The vidofludimus calcium (IMU-838) program is in phase 3 clinical trial for multiple sclerosis (MS) and showed positive therapeutic effects in phase 2 clinical trials in patients with relapsing-remitting MS (RRMS) as well as moderate to severe ulcerative colitis (UC).

3. Immunic is inducing and retaining remission of Crohn’s and UC – and perhaps slowing down the progression of MS.

Given autoimmune diseases arise when the immune system mistakenly attacks healthy cells in the body, Immunic is dedicated to the development of therapies that modulate the immune system’s response to effectively treat these diseases.

According to the Centers for Disease Control and Prevention (CDC), approximately 3.1 million adults in the United States have been diagnosed with inflammatory bowel disease (including Crohn’s disease and ulcerative colitis). Over 70,000 new cases are diagnosed annually. IMU-838 has shown tremendous promise in the treatment of both Crohn’s and UC. Successful clinical trials have demonstrated the potential to induce and maintain remission, leading to improved patient quality of life. Given current treatments often involve immunosuppressive medications with accompanying side effects, Immunic aims to provide enhanced efficacy and a favorable safety profile, minimizing the risks associated with long-term immunosuppression.

The impact of multiple sclerosis as a progressive demyelinating disease is significant, affecting over 1 million individuals in the United States and approximately 2.8 million individuals worldwide. Among progressive (primary and secondary) and relapsing forms, RMS is more common and has sparked a lot of interest in understanding the extent to which disability is secondary to relapse versus an unknown, yet independent variable. As typical detection of MS lesions is measured via MRI with gadolinium, a new treatment would work via a mechanism independent of acute inflammation.  Dr. Vitt’s belief is that many symptoms come from a continuous process that is also immune-driven but not visible on MRI. As there are minimal treatment options available for RRMS, there is a general consensus that treatment must be started early to postpone disability events for years.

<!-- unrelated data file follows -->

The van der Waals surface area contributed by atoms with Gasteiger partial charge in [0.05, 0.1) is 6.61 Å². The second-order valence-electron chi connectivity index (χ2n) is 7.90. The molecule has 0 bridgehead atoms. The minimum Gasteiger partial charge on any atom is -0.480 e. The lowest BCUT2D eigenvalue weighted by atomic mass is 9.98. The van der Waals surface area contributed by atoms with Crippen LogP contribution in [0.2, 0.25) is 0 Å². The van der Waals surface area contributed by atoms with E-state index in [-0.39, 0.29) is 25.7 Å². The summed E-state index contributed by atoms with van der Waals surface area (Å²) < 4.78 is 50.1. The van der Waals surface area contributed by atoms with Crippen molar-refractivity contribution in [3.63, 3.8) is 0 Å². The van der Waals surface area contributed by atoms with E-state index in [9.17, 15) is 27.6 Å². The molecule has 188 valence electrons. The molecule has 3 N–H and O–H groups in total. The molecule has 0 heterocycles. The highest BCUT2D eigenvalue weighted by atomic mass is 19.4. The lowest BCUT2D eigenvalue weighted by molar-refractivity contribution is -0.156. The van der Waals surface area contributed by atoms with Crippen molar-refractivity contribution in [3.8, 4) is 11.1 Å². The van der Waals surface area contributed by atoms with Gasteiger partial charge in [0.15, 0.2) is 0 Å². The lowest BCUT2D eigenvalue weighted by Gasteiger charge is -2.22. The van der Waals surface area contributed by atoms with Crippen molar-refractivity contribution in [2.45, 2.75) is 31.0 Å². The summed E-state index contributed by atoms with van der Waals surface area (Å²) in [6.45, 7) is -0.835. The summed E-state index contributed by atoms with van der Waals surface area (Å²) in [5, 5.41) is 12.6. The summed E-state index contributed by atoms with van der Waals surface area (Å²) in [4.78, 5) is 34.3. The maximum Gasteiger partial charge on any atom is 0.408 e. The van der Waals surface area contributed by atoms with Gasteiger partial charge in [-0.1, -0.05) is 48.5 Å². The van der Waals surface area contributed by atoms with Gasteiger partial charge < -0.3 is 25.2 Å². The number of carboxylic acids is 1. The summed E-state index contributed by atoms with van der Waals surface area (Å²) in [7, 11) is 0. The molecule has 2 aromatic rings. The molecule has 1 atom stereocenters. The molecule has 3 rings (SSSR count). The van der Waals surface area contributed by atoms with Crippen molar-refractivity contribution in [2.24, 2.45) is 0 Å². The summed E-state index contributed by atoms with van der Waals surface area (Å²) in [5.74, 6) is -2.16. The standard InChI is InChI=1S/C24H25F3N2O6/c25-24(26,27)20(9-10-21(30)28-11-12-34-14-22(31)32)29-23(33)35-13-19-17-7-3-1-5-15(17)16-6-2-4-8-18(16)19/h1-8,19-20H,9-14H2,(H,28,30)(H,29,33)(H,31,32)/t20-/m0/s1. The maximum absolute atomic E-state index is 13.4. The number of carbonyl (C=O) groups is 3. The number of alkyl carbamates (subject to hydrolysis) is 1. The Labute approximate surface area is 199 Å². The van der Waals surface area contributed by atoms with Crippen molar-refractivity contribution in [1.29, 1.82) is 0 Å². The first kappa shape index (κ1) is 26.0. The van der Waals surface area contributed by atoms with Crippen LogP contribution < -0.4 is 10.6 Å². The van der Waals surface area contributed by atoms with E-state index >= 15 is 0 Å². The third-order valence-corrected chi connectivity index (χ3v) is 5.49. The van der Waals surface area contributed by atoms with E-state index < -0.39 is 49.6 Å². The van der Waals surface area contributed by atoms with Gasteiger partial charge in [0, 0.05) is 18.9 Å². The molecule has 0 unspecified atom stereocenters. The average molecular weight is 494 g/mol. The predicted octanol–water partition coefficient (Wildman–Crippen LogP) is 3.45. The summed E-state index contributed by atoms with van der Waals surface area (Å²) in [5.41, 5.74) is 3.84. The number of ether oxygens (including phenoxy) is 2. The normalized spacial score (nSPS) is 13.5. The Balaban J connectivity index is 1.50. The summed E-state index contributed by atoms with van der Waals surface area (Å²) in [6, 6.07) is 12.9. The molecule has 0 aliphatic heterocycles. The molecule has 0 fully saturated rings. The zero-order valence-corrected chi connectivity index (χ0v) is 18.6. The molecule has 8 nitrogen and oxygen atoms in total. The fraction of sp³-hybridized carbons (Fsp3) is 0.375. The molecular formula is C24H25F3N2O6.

By regulating the immune response and reducing inflammation, IMU-838 may help to alleviate symptoms and manage disease progression. As a unique mechanism associated with IMU-838, there is the potential to modify the course of MS by slowing down disease progression, reducing relapses, and ultimately improving long-term outcomes.

Additionally, Immunic therapies are orally administered, offering convenience improving compliance, eliminating discomfort secondary to injections and frequent hospitalizations, and enhancing the patient’s overall treatment experience.

What’s next for Immunic?

Immunic aims to “successfully develop and commercialize therapeutics to improve the lives of those suffering from debilitating disease across the globe,” says Dr. Vitt. By understanding the unique genetic and immunological profiles of patients, the company will have the unique ability to tailor therapies to individual needs, maximizing efficacy and minimizing side effects.

Immunic is undoubtedly a key player in the field of immunology and therapeutics with its conscientious pursuit of innovative solutions for autoimmune and chronic inflammatory disorders. Based on recent developments and success within existing platforms, the company is making its way to transform the lives of millions of patients across the globe.